more information: NIH RePORT
- Individual genetic and genomic research results and the tradition of informed consent: exploring US review board guidanceChristian Simon
Department of Internal Medicine, University of Iowa, Roy J and Lucille A Carver School of Medicine, 500 Newton Drive, 1 103 MEB, Iowa City, IA 52242 1190, USA
J Med Ethics 38:417-22. 2012..In the USA, no national policy exists to direct this use of informed consent, and it is unclear how local institutional review boards (IRBs) may want researchers to respond...
- Genetics specialists' perspectives on disclosure of genomic incidental findings in the clinical settingNancy R Downing
College of Nursing, The University of Iowa, Iowa City, IA, USA
Patient Educ Couns 90:133-8. 2013..The aim of this study was to examine genetics specialists' perspectives regarding current and preferred disclosure of clinical genomic IFs...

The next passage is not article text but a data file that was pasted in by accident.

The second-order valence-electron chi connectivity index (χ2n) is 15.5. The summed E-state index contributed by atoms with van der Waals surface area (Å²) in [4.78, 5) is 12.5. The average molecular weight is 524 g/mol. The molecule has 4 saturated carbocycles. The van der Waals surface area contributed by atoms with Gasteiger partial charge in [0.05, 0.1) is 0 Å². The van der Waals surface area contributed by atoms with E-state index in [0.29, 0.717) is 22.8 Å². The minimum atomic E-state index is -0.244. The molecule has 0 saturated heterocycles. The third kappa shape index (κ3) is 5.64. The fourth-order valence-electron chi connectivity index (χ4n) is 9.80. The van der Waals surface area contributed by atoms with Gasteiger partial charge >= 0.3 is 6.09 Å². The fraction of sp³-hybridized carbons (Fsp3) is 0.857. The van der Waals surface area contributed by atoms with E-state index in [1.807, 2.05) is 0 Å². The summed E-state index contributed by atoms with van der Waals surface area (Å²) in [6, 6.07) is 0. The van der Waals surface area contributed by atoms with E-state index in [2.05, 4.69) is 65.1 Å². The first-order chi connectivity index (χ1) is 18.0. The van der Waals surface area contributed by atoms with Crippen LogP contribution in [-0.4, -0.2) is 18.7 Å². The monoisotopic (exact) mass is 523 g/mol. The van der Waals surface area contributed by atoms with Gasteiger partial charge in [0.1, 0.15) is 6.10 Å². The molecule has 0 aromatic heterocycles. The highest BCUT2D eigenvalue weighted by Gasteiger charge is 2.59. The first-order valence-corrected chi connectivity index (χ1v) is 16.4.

- A closer look at the recommended criteria for disclosing genetic results: perspectives of medical genetic specialists, genomic researchers, and institutional review board chairsDebra S Brandt
The University of Iowa, Institute for Clinical and Translational Science, Iowa City, IA, USA
J Genet Couns 22:544-53. 2013..Our findings suggest that development of guidelines regarding management of IF include multiple stakeholders' perspectives and be based on a common language. ..
- 'Information is information': a public perspective on incidental findings in clinical and research genome-based testingS Daack-Hirsch
College of Nursing, The University of Iowa, Iowa City, IA, USA